What This Means For You

When trying to figure out a health problem for you or someone you know, always consult a medical provider—especially if your symptoms are debilitating. But using the internet and health information sites to learn more about your symptoms may not leave you as panicked as previously thought. Make sure to seek out thorough, reputable information when learning more about a potential health condition.

Participants Became Better At Diagnosing

For the study, 5,000 U.S. adults were recruited to complete a survey between the first two weeks of April 2019. Participants were randomly given a case of someone experiencing a series of symptoms from a selection of 48—ranging from common (e.g., virus) to serious (e.g., heart attack) physical illness, and told to “please read the following health problem, and imagine it were happening to your close family member.” 

Using their judgment, participants reported their diagnosis, triage, and anxiety two times—once before an online search, and once after. On average, people spent about 12 minutes searching the condition before responding a second time.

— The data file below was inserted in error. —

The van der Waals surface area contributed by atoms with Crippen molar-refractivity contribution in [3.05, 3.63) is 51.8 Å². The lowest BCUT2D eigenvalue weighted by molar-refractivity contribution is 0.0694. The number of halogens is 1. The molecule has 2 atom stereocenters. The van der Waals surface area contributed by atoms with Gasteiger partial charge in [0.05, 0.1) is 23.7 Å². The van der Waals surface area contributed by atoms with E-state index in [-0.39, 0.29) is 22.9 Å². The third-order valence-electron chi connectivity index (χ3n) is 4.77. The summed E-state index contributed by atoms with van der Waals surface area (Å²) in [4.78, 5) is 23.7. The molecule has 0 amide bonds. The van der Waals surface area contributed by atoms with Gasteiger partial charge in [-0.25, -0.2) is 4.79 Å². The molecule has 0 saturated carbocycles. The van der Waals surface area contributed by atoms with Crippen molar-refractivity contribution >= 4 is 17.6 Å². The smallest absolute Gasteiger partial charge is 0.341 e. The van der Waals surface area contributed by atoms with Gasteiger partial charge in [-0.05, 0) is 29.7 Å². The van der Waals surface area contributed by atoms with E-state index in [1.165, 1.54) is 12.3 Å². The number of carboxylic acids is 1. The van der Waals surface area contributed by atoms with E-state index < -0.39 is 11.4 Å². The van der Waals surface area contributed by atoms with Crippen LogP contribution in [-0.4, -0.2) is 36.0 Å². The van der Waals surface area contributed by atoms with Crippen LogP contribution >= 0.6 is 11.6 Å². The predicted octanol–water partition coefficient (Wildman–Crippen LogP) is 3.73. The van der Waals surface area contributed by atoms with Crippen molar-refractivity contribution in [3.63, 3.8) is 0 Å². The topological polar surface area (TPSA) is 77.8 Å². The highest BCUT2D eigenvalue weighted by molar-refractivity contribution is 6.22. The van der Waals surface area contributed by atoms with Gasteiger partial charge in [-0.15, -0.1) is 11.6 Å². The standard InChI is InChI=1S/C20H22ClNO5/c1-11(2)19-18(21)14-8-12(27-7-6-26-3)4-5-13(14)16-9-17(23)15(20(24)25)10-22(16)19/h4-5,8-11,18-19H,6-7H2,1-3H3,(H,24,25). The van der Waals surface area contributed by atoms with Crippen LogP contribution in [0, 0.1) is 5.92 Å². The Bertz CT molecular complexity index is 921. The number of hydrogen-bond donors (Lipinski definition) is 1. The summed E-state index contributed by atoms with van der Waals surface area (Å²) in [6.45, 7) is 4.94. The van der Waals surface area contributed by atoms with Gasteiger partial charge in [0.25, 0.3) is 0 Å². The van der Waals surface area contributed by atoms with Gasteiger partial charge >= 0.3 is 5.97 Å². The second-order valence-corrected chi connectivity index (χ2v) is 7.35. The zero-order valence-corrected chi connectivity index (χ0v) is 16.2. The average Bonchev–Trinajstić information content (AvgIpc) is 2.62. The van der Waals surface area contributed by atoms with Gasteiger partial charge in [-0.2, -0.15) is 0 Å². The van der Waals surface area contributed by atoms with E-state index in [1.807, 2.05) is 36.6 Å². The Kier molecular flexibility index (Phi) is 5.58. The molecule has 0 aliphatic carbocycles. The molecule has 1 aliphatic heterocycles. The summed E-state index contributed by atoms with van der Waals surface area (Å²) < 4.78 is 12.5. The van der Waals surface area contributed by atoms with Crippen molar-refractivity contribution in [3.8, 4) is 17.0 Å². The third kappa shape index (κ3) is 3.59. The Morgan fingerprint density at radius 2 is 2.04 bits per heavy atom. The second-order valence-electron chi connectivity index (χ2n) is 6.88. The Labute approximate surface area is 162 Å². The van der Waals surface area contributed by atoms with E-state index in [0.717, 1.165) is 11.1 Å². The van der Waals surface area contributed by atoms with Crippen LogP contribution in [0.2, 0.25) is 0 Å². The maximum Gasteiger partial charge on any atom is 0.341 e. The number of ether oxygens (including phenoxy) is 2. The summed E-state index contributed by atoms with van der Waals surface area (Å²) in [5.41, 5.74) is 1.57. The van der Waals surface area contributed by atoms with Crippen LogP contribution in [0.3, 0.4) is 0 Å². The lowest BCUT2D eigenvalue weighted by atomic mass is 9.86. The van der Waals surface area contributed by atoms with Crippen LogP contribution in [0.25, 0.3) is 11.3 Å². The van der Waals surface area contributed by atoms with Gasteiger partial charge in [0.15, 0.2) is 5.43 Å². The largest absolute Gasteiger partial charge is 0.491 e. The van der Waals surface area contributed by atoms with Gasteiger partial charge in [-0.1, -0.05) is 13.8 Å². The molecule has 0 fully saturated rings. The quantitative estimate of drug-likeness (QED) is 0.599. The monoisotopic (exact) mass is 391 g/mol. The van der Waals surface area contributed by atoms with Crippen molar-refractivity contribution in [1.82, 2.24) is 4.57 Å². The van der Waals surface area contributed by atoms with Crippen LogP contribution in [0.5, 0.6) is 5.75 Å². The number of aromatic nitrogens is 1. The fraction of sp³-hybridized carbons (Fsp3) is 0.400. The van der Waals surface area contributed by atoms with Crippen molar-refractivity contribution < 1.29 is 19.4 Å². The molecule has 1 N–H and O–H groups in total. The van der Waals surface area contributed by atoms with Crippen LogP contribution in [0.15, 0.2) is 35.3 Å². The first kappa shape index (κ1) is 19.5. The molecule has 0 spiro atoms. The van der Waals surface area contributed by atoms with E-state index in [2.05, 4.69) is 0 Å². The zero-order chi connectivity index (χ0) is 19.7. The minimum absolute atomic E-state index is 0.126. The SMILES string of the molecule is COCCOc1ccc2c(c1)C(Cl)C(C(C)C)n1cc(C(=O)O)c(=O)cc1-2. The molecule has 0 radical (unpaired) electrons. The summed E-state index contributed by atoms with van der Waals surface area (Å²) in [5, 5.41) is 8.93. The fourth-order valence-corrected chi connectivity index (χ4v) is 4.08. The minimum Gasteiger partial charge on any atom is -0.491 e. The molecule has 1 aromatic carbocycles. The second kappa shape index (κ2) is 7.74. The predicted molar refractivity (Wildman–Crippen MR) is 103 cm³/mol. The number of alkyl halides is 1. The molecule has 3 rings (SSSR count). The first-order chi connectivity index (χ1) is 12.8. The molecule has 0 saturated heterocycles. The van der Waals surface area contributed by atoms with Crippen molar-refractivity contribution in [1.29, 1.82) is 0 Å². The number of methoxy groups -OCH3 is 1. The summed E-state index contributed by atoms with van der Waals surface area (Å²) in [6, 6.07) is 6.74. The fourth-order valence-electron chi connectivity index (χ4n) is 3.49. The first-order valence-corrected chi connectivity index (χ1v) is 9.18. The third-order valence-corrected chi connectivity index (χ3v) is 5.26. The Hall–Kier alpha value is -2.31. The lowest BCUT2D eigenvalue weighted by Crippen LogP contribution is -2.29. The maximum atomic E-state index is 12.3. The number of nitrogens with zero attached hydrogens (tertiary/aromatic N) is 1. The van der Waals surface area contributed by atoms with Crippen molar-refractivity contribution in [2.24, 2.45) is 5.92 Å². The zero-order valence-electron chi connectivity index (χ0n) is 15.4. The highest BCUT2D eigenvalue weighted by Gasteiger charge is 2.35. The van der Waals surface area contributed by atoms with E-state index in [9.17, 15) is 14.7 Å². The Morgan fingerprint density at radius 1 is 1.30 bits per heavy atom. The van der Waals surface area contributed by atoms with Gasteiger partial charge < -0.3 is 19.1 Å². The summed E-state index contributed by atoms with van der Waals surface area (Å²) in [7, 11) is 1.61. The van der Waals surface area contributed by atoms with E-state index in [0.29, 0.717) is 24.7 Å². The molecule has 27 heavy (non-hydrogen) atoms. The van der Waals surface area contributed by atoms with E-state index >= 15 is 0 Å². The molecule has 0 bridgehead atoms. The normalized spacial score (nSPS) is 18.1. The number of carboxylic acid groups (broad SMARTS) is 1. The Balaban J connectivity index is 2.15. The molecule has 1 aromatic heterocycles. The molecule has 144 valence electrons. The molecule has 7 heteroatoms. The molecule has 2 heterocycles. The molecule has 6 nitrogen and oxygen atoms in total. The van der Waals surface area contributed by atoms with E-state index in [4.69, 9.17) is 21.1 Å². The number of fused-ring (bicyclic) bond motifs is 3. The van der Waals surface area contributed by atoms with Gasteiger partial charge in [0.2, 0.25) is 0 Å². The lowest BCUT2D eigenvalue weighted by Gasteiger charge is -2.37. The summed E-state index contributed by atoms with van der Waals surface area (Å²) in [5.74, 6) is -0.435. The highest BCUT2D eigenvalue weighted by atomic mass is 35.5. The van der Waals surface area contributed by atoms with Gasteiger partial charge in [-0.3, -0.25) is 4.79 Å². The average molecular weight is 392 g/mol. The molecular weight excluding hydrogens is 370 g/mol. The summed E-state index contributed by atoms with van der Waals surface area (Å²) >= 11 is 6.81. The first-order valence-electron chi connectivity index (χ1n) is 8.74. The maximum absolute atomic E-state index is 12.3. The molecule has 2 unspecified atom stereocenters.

Example of a Case

Participants were asked to diagnose the following case (an example of meningitis):

  • Headache for 3 days
  • 18-year-old male
  • Has fever 102
  • Neck stiff
  • Light bothers him  

In addition to their before and after judgments of the cases, participants were asked to report perceived health status, chronic diseases, and last visit to the doctor of the person in question.

In general, researchers found, before and after the search:

  • Slightly improved diagnostic accuracy (49.8% vs 54.0%)
  • No difference in anxiety, triage abilities, or confidence in responses
  • Most participants (85.1%) did not change their diagnosis after the search
  • Of the 14.9% that changed their diagnosis, almost 10% changed from incorrect to correct, while 5.4% changed from correct to incorrect
  • Both before and after, about 75% of participants were able to identify the severity of the situation and when to seek care